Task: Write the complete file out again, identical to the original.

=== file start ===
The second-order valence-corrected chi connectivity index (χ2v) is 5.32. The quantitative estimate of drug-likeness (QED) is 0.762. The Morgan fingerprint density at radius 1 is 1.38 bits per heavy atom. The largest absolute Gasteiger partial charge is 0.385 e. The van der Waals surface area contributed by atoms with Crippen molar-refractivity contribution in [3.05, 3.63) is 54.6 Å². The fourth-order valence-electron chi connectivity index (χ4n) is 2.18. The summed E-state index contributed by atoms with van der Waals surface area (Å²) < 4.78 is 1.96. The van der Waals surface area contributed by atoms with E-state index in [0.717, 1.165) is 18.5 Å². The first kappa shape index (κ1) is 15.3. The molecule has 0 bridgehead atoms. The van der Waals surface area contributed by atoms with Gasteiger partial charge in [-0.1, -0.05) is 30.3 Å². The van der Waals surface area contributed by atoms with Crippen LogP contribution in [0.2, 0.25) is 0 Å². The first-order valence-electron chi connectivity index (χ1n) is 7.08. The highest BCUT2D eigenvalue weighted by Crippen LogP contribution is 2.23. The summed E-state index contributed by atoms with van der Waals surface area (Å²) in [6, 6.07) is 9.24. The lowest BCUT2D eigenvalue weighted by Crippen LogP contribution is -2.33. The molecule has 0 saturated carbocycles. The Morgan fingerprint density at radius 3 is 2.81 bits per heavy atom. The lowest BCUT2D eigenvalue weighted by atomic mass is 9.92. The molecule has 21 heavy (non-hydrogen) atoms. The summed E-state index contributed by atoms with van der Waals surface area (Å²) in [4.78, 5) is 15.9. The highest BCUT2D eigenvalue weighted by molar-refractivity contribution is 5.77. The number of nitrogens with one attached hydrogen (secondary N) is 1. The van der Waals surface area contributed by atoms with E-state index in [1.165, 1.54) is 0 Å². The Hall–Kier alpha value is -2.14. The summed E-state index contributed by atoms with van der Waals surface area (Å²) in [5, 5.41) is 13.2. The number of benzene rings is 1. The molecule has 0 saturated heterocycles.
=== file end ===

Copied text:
The second-order valence-corrected chi connectivity index (χ2v) is 5.32. The quantitative estimate of drug-likeness (QED) is 0.762. The Morgan fingerprint density at radius 1 is 1.38 bits per heavy atom. The largest absolute Gasteiger partial charge is 0.385 e. The van der Waals surface area contributed by atoms with Crippen molar-refractivity contribution in [3.05, 3.63) is 54.6 Å². The fourth-order valence-electron chi connectivity index (χ4n) is 2.18. The summed E-state index contributed by atoms with van der Waals surface area (Å²) < 4.78 is 1.96. The van der Waals surface area contributed by atoms with E-state index in [0.717, 1.165) is 18.5 Å². The first kappa shape index (κ1) is 15.3. The molecule has 0 bridgehead atoms. The van der Waals surface area contributed by atoms with Gasteiger partial charge in [-0.1, -0.05) is 30.3 Å². The van der Waals surface area contributed by atoms with Crippen LogP contribution in [0.2, 0.25) is 0 Å². The first-order valence-electron chi connectivity index (χ1n) is 7.08. The highest BCUT2D eigenvalue weighted by Crippen LogP contribution is 2.23. The summed E-state index contributed by atoms with van der Waals surface area (Å²) in [6, 6.07) is 9.24. The lowest BCUT2D eigenvalue weighted by Crippen LogP contribution is -2.33. The molecule has 0 saturated carbocycles. The Morgan fingerprint density at radius 3 is 2.81 bits per heavy atom. The lowest BCUT2D eigenvalue weighted by atomic mass is 9.92. The molecule has 21 heavy (non-hydrogen) atoms. The summed E-state index contributed by atoms with van der Waals surface area (Å²) in [4.78, 5) is 15.9. The highest BCUT2D eigenvalue weighted by molar-refractivity contribution is 5.77. The number of nitrogens with one attached hydrogen (secondary N) is 1. The van der Waals surface area contributed by atoms with E-state index in [1.165, 1.54) is 0 Å². The Hall–Kier alpha value is -2.14. The summed E-state index contributed by atoms with van der Waals surface area (Å²) in [5, 5.41) is 13.2. The number of benzene rings is 1. The molecule has 0 saturated heterocycles.